Purpose: The outcome of patients with refractory leukemia and myelodysplasia is poor, and new therapies are needed. The antiapoptotic proteins of the Bcl-2 family are overexpressed in these malignancies and are potential therapeutic targets. Therefore, we conducted a phase I clinical trial of the small-molecule pan-Bcl-2 inhibitor, obatoclax mesylate, in patients with refractory leukemia and myelodysplasia to assess its safety and define its optimal dose.
Experimental Design: Forty-four patients with refractory leukemia or myelodysplasia were treated with obatoclax mesylate by continuous intravenous infusion at increasing doses and frequencies.
Results: A total of 306 infusions of obatoclax mesylate were administered with a median of 5 infusions per patient. The study drug was well tolerated up to the highest dose planned without dose-limiting toxicity. Grade 1/2 central nervous system symptoms were the most common adverse events attributable to the study drug. One patient with acute myeloid leukemia with mixed lineage leukemia t(9;11) rearrangement achieved a complete remission, which lasted 8 months. Three of 14 patients with myelodysplasia showed hematologic improvement with RBC or platelet transfusion independence.
Conclusions: Obatoclax mesylate is well tolerated and these results support its further investigation in patients with leukemia and myelodysplasia.
- phase I clinical trial
- small molecule
The Bcl-2 family of antiapoptotic proteins is frequently overexpressed in patients with leukemia and contributes to disease progression and chemoresistance. Therefore, small molecules that target these family members may be useful in the treatment of patients with leukemia. Here, we report a phase I study of a small-molecule pan-Bcl-2 inhibitor, obatoclax mesylate, in patients with refractory leukemia and myelodysplasia. Obatoclax mesylate was well tolerated. In addition, clinical responses included a dramatic complete response in 1 of 25 patients with AML. Thus, the safety and early efficacy of obatoclax mesylate supports its further clinical evaluation. Potentially, obatoclax mesylate could be a novel therapeutic agent for the treatment of leukemia.
Defects in the apoptosis pathways are an essential element of tumor pathogenesis. One common cancer-causing defect arises from the overexpression of the antiapoptotic protein Bcl-2 and its related family members. Bcl-2 and its antiapoptotic family members inhibit the mitochondrial pathway of apoptosis in part by stabilizing the mitochondria and forming inactivating heterodimers with proapoptotic proteins such as Bax and Bak (1). Overexpression of Bcl-2 and its related family members such as Bcl-xL and Mcl-1 is associated with chemoresistance in leukemia cell lines (2, 3) and with a poor clinical outcome in studies of adult patients with leukemia (4–7). Therefore, small molecules that inhibit Bcl-2 could be novel therapeutic agents for the treatment of patients with leukemia.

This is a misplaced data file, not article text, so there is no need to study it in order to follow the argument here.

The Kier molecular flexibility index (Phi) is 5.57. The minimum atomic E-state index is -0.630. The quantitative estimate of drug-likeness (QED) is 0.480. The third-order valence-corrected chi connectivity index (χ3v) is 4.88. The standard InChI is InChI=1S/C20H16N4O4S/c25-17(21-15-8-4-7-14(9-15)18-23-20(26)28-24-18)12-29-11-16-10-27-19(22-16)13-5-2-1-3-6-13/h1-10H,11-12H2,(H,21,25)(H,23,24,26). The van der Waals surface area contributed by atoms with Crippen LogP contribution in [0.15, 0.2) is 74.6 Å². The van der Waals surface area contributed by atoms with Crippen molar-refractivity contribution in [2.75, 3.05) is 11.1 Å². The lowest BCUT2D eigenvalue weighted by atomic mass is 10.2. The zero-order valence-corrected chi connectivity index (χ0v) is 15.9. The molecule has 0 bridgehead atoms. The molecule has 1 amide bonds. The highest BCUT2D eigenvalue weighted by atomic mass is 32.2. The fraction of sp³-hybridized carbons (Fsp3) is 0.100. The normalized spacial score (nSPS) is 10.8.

Obatoclax mesylate (GX15-070) is a hydrophobic small molecule that binds to the BH3-binding site of Bcl-2 and the related Bcl-2 family members Bcl-xL, Mcl-1, Bcl-w, A1, and Bcl-b (8). This pan-Bcl-2 inhibitor directly induces apoptosis in cultured acute myeloid leukemia (AML) cells and primary patient samples. For example, obatoclax mesylate inhibits clonogenic growth of primary AML samples with a mean IC50 of <200 nmol/L. In cultured AML cells, obatoclax mesylate also dissociates Bak and Bim from Mcl-1, in keeping with its function as a Bcl-2 family inhibitor (9). Furthermore, obatoclax mesylate displays antitumor activity in mouse xenografts of solid tumor and myeloma cell lines (8, 10). These encouraging results coupled with its safety in animal studies support the evaluation of obatoclax mesylate in clinical trials for patients with refractory malignancies (8, 10). Here, we report a phase I study of escalating dose and frequency of obatoclax mesylate in patients with refractory leukemia and myelodysplasia.
Materials and Methods
Eligibility. Patients with histologically or cytologically confirmed refractory hematologic malignancies including AML, myelodysplastic syndrome, acute lymphocytic leukemia (ALL), chronic lymphocytic leukemia (CLL), and chronic myeloid leukemia blast crisis for which standard curative or palliative measures did not exist, were no longer effective, or were not acceptable to the patient were eligible for this trial. There were no limitations on the number of prior therapies, but active toxicities from these prior therapies must have resolved to grade <1 as defined by National Cancer Institute Common Toxicity Criteria version 2.0. Patients were required to be ages ≥18 years with an Eastern Cooperative Oncology Group performance status of <2. To be eligible for the study, patients were required to have normal hepatic and renal function as defined by a total bilirubin of <2 mg/dL unless resulting from hemolysis, aspartate aminotransferase/alanine aminotransferase <2.5 times the institutional upper limit of normal, serum creatinine within normal institutional limits, or a calculated or measured creatinine clearance of >50 mL/min/1.73 m2. Women of childbearing potential required a negative serum pregnancy test and men with partners of childbearing potential agreed to abstain from sexual activity, which would result in pregnancy for the duration of the study. The study was approved by the research ethics boards of all participating institutions, and all patients provided written informed consent in accordance with federal and institutional guidelines before study treatment.